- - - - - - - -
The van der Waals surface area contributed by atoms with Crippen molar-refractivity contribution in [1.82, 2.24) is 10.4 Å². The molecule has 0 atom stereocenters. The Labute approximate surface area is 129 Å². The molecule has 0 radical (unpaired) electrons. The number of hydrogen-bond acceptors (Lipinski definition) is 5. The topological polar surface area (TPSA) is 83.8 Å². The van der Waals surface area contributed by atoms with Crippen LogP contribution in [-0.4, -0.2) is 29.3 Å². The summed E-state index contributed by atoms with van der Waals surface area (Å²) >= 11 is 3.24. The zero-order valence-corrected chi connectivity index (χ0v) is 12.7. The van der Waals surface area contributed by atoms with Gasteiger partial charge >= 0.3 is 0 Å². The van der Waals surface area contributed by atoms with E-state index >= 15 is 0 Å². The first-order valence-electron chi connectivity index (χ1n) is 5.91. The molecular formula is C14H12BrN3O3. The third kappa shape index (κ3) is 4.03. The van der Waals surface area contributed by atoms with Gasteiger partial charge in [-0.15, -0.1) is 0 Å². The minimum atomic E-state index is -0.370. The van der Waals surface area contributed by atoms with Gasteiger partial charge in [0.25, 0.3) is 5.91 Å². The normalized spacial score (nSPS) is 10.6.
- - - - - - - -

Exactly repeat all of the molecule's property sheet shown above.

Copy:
The van der Waals surface area contributed by atoms with Crippen molar-refractivity contribution in [1.82, 2.24) is 10.4 Å². The molecule has 0 atom stereocenters. The Labute approximate surface area is 129 Å². The molecule has 0 radical (unpaired) electrons. The number of hydrogen-bond acceptors (Lipinski definition) is 5. The topological polar surface area (TPSA) is 83.8 Å². The van der Waals surface area contributed by atoms with Crippen LogP contribution in [-0.4, -0.2) is 29.3 Å². The summed E-state index contributed by atoms with van der Waals surface area (Å²) >= 11 is 3.24. The zero-order valence-corrected chi connectivity index (χ0v) is 12.7. The van der Waals surface area contributed by atoms with Gasteiger partial charge >= 0.3 is 0 Å². The van der Waals surface area contributed by atoms with E-state index >= 15 is 0 Å². The first-order valence-electron chi connectivity index (χ1n) is 5.91. The molecular formula is C14H12BrN3O3. The third kappa shape index (κ3) is 4.03. The van der Waals surface area contributed by atoms with Gasteiger partial charge in [-0.15, -0.1) is 0 Å². The minimum atomic E-state index is -0.370. The van der Waals surface area contributed by atoms with Gasteiger partial charge in [0.25, 0.3) is 5.91 Å². The normalized spacial score (nSPS) is 10.6.